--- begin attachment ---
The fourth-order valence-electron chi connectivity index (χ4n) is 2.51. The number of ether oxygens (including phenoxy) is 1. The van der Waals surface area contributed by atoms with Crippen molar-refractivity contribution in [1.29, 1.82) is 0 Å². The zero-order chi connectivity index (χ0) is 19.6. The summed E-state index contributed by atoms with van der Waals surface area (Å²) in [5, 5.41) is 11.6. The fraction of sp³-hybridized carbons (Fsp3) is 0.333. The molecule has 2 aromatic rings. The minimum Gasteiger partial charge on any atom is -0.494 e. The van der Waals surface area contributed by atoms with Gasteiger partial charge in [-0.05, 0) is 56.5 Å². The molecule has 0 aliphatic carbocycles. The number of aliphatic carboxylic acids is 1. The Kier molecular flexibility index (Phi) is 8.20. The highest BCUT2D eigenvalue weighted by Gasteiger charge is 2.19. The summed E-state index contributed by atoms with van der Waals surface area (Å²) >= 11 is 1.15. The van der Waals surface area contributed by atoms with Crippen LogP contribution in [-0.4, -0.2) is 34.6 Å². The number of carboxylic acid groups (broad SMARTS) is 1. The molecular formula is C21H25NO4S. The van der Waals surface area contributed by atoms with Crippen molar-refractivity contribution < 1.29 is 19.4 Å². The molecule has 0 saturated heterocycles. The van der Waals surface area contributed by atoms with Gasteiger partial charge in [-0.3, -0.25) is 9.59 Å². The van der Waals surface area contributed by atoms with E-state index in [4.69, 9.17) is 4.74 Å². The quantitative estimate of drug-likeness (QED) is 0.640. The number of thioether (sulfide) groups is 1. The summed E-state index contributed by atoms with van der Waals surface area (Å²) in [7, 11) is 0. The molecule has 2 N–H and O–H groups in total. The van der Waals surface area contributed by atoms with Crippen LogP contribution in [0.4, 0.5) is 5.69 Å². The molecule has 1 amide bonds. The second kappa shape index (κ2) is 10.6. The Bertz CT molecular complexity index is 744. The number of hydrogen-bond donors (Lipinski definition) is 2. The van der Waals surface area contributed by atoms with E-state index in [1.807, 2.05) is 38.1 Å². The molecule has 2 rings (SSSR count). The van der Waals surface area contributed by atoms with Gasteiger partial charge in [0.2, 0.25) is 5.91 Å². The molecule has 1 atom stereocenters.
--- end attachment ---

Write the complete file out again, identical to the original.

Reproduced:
The fourth-order valence-electron chi connectivity index (χ4n) is 2.51. The number of ether oxygens (including phenoxy) is 1. The van der Waals surface area contributed by atoms with Crippen molar-refractivity contribution in [1.29, 1.82) is 0 Å². The zero-order chi connectivity index (χ0) is 19.6. The summed E-state index contributed by atoms with van der Waals surface area (Å²) in [5, 5.41) is 11.6. The fraction of sp³-hybridized carbons (Fsp3) is 0.333. The molecule has 2 aromatic rings. The minimum Gasteiger partial charge on any atom is -0.494 e. The van der Waals surface area contributed by atoms with Gasteiger partial charge in [-0.05, 0) is 56.5 Å². The molecule has 0 aliphatic carbocycles. The number of aliphatic carboxylic acids is 1. The Kier molecular flexibility index (Phi) is 8.20. The highest BCUT2D eigenvalue weighted by Gasteiger charge is 2.19. The summed E-state index contributed by atoms with van der Waals surface area (Å²) >= 11 is 1.15. The van der Waals surface area contributed by atoms with Crippen LogP contribution in [-0.4, -0.2) is 34.6 Å². The number of carboxylic acid groups (broad SMARTS) is 1. The molecular formula is C21H25NO4S. The van der Waals surface area contributed by atoms with Crippen molar-refractivity contribution < 1.29 is 19.4 Å². The molecule has 0 saturated heterocycles. The van der Waals surface area contributed by atoms with Gasteiger partial charge in [-0.3, -0.25) is 9.59 Å². The van der Waals surface area contributed by atoms with E-state index in [4.69, 9.17) is 4.74 Å². The quantitative estimate of drug-likeness (QED) is 0.640. The number of thioether (sulfide) groups is 1. The summed E-state index contributed by atoms with van der Waals surface area (Å²) in [7, 11) is 0. The molecule has 2 N–H and O–H groups in total. The van der Waals surface area contributed by atoms with Crippen LogP contribution in [0.4, 0.5) is 5.69 Å². The molecule has 1 amide bonds. The second kappa shape index (κ2) is 10.6. The Bertz CT molecular complexity index is 744. The number of hydrogen-bond donors (Lipinski definition) is 2. The van der Waals surface area contributed by atoms with E-state index in [1.807, 2.05) is 38.1 Å². The molecule has 2 rings (SSSR count). The van der Waals surface area contributed by atoms with Gasteiger partial charge in [0.2, 0.25) is 5.91 Å². The molecule has 1 atom stereocenters.